Saturday, October 31, 2015

"Francis Bacon In Your Blood" by Michael Peppiatt

978-1-63286-344-7 Bloomsbury Publishing

Michael Peppiatt's memoir of life with the great painter Francis Bacon is rich in alcohol and every expensive meal they ate.  If Peppiatt added recipes to this book, it would have been one of the great cookbooks of all time.  On the other hand, we have lives here that spent the greatest of all possible times.   Depression is around the corner, but when you're drinking the finest alcoholic drinks and eating food like today will be your last, it is hard to feel sorry for the participants in Bacon's life.  The one thing I love about Francis Bacon is his mystique.  On one level, he's very obvious and seems to be easy to read, but the truth is that he's' quite a complex character.  

Peppiatt's memoir or narrative mainly takes place in Soho London and Paris.  One can't imagine Bacon existing in another city than those two.   Bacon, is without a doubt, one of the great citizens of London.   Who wouldn't want to spend time under his expertise as a guide to the underworld of various expensive restaurants, nightclubs and numerous (often seedy) bars.   In his world, painters as well as East-End gangsters show up, and is a heady mix of a sense of danger and having a great meal at the same time.  

"Francis Bacon In Your Blood" is just as complex as its subject matter.  Peppiatt is known for his excellent Bacon biography "Anatomy Of An Enigma."   Of the two, the biography is the better book.  The memoir here is almost like a sketch book of notes regarding the author's time with Bacon, which overall, was pretty intense.   Bacon, I suspected, that once he liked you, one is forever in his circle till he either destroys you or fatten you up - and in no way or fashion could I have existed in his world - just on the drinking and eating of extremely rich foods.  The fact that he lived to the of 80-something is remarkable, considering his drinking and eating habits.   The excess of his life is fully exposed in Peppiatt's memoir, and what is interesting is how one can survive such a pleasurable nightmare.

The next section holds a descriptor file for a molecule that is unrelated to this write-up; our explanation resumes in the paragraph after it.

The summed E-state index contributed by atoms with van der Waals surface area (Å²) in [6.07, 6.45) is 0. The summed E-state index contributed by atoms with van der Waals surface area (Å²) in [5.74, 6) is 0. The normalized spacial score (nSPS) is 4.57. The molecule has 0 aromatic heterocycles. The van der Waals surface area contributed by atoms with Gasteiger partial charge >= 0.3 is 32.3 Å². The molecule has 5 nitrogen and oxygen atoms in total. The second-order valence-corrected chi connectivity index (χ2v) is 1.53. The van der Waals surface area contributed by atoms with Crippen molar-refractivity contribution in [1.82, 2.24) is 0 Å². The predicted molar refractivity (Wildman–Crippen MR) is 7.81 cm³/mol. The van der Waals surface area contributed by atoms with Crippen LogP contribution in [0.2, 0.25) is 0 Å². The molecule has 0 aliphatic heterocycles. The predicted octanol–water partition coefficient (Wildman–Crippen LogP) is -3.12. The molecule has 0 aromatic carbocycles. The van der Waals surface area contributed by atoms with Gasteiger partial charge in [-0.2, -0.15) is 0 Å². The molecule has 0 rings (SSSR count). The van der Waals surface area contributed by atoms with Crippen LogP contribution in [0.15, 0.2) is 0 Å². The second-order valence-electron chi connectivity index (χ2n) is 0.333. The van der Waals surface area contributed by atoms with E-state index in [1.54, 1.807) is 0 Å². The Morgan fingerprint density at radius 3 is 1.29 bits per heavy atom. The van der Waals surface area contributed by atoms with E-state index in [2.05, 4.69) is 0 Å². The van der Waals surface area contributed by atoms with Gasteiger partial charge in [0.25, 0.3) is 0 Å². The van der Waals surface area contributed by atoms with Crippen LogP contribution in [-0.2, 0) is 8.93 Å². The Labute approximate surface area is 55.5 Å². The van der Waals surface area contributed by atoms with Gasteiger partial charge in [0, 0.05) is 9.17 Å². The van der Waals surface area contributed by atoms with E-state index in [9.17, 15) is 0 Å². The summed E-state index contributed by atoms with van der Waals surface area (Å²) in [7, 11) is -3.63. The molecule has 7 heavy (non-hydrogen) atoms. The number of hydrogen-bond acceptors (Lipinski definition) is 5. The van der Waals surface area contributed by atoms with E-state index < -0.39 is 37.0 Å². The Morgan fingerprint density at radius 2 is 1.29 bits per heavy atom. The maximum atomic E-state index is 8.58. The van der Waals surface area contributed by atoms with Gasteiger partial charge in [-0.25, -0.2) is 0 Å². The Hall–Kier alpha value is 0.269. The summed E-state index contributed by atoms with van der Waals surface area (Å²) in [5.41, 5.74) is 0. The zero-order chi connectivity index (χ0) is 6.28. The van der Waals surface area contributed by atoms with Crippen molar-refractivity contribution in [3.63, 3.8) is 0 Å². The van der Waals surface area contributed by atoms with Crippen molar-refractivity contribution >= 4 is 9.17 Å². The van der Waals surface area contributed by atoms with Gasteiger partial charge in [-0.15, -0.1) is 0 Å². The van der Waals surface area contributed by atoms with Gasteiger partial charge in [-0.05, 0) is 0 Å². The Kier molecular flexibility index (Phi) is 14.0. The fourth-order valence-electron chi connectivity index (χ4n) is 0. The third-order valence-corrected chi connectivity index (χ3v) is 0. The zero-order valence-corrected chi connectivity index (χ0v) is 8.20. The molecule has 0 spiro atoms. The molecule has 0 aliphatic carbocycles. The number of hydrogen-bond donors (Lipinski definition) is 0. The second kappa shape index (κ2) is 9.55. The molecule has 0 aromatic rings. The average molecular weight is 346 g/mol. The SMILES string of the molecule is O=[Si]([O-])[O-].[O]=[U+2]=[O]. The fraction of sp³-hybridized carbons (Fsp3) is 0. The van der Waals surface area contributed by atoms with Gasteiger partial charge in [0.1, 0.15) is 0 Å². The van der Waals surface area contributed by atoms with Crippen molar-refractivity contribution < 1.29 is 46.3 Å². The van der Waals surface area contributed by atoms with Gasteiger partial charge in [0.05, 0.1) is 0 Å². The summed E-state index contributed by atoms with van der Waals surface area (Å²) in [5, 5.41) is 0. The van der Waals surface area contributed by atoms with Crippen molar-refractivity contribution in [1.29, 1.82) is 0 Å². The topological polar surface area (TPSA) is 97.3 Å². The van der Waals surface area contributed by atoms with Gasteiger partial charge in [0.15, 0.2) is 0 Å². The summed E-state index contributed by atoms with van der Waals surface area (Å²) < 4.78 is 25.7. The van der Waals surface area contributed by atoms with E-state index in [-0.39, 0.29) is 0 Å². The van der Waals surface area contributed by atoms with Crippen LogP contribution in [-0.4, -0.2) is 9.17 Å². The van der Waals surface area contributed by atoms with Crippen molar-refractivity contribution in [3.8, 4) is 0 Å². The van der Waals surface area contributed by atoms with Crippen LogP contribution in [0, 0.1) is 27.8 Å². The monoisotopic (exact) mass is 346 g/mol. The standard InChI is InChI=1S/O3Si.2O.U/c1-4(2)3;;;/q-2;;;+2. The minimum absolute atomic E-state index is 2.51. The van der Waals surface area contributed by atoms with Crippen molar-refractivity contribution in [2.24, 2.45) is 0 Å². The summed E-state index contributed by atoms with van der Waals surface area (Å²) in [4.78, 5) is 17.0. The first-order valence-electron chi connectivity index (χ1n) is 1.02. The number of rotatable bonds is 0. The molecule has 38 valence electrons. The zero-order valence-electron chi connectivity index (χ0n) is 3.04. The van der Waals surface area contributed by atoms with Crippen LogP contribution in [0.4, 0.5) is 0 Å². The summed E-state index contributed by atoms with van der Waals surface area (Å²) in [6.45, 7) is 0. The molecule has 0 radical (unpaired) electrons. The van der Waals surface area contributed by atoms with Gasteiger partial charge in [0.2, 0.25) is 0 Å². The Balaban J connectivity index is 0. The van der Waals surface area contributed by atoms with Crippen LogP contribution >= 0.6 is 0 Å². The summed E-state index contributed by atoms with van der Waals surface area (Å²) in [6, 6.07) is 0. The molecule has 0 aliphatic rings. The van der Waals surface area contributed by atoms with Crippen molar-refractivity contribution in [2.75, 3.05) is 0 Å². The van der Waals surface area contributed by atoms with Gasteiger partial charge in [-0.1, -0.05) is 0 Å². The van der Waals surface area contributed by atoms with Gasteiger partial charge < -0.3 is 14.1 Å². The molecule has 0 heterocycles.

Peppiatt does all the right things in his book, but I feel it needs a stronger editorial help.  A lot of the stories are repeated by Bacon (as they were in real life), but not necessary in a book form.   This is a huge book, and I think it would have been a better read if it was half its size.  The only thing that I found interesting in Peppiatt, besides his closeness to his subject matter, is when he became an editor of "Art International."  Mostly due to my interest in publishing.  If he was going to write on anything else besides Bacon, I would have liked to read actually more about his publishing a magazine.   The fact that Peppiatt is straight and compared to Bacon's other colorful friends, he doesn't come off that interesting.   I'm not clear why Bacon found him so interesting enough to put him squarely in his world.  Perhaps he needed someone that was sort of neutral in his life, so he can talk.  Perhaps like one who confesses to a priest, he needed a listener who wouldn't have an attitude towards him.  And in most cases, Peppiatt was a very good friend and listener to Bacon's rants, complaints, and his love for the 'dirty' life of Soho London and elsewhere. 

Book is released in December, 2015.

- Tosh Berman

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